The name of my city is dust and smoke and life - Reyad Abedin, Counter Foto, Bangladesh
There is no thinking, no seeing and no living not shaped by the infrastructural reality that we live in. As a photographer, what I see, what I think of worth capturing and what I feel important, are all determined by the concrete and ever-changing reality of the city I live in, i.e. Dhaka. I have been a witness to the transformation of this city, of how open fields have turned into multi-storied buildings, and now, I have been witnessing how fields once filled with catkin flowers have mutated into an urban jungle.
For us, the Homo sapiens, there is a continuous interaction with the nature, which makes us what we are, and at the same time, decides what the non-human domain will be like. The influence of nature in the form of the air we breathe, the water we drink, the food we eat, and the flow of energy and information. Any unmediated intervention or radical change in the environment does not only result in devastating effects but also pose a threat to the human race itself. We do not and, possibly, cannot exist in absolute isolation. Behind the masquerade of rapid development, through which Dhaka is going now, secretly lies a crucially problematic understanding of our ecosystem.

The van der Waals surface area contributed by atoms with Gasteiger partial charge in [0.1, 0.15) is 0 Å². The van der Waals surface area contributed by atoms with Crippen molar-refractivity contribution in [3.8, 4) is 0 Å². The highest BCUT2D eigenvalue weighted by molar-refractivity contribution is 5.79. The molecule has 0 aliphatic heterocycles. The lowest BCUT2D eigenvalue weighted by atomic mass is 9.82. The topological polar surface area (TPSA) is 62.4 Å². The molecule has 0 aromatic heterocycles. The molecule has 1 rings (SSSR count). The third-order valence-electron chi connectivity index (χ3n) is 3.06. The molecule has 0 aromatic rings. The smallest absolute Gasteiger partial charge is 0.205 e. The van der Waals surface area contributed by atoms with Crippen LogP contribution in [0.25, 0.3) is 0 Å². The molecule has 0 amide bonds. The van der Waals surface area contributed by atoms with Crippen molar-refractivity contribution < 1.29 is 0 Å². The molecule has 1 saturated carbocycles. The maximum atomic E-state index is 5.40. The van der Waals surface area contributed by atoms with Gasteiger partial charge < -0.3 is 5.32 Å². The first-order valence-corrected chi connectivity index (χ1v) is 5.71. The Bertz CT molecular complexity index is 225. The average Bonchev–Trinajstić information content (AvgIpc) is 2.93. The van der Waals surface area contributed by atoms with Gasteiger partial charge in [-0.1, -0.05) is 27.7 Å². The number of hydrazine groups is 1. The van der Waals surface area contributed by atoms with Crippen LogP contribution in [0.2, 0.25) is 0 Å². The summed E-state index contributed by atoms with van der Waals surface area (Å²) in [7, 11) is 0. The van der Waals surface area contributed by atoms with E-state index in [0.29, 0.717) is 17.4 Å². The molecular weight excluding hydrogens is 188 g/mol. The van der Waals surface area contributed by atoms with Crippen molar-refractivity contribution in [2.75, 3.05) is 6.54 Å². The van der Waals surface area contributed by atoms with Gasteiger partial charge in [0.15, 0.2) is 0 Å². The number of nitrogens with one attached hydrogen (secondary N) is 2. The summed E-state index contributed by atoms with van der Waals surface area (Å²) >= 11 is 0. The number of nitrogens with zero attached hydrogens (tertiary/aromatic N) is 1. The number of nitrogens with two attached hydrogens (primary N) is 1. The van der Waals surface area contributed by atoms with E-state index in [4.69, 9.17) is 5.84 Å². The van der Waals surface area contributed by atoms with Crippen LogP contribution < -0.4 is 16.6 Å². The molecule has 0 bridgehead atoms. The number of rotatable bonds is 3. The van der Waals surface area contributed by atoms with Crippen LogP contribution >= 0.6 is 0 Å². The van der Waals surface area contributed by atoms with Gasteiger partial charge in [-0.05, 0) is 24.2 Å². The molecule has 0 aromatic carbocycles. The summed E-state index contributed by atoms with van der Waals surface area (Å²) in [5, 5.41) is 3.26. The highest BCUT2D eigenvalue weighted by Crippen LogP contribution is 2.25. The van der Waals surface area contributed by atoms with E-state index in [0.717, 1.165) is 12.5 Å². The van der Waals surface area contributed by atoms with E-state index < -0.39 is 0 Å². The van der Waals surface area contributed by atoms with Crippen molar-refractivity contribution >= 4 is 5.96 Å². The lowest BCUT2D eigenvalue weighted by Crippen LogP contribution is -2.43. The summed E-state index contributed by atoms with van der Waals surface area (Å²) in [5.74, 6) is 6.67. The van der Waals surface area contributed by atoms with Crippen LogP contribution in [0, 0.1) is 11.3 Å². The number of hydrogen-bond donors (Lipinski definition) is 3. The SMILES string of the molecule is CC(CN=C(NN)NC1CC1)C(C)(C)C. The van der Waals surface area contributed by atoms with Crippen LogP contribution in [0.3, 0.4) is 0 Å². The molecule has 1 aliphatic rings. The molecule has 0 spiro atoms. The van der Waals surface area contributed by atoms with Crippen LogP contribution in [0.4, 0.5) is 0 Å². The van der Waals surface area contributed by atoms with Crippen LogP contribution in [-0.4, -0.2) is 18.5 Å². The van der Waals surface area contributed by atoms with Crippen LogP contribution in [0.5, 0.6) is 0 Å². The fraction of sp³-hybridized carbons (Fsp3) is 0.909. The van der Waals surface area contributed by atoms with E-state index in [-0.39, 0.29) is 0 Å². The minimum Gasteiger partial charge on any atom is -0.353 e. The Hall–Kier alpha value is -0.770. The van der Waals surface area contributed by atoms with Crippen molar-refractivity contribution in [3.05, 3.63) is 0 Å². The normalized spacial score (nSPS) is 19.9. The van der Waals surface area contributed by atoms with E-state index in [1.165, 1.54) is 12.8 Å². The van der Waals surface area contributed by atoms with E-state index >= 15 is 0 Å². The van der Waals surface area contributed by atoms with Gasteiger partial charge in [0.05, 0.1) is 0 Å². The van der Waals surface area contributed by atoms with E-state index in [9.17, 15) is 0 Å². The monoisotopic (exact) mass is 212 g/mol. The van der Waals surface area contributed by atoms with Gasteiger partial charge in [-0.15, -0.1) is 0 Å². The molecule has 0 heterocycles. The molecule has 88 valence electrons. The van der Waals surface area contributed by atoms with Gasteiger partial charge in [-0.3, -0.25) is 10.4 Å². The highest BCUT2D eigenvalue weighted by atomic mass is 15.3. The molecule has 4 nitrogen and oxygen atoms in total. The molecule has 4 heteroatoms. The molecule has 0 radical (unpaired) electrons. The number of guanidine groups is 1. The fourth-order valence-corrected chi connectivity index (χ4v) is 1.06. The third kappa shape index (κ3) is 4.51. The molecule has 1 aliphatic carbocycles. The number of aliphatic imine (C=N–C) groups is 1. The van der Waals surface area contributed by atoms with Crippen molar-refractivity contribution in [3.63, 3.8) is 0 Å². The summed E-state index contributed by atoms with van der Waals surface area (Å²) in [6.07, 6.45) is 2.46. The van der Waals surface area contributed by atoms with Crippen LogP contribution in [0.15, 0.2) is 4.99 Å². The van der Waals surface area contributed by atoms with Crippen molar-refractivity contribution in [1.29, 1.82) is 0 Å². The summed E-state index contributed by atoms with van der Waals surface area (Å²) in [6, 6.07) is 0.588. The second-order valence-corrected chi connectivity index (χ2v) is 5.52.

Dhaka, the city I live in, has a history with a legendary past. It possesses a distinct 'cultural identity'. Over the time, the city has gradually turned into a hub of cultural, political and commercial activities, resulting in the rapid growth of population. Dhaka is the most populated city in Bangladesh, and it is one of the most populated cities in the whole world. Dhaka city has a population of 19.84 million as of 2018 and the population density is 46,997 people per square kilometer. At present, Dhaka is going through major infrastructural changes without any proper planning and without considering the ecological impact this rapid change is going to cause. Dhaka’s trend in rapid development has created a different problem altogether in another direction. It has already left a devastating effect on the ecological balance of the environment in and around the city itself.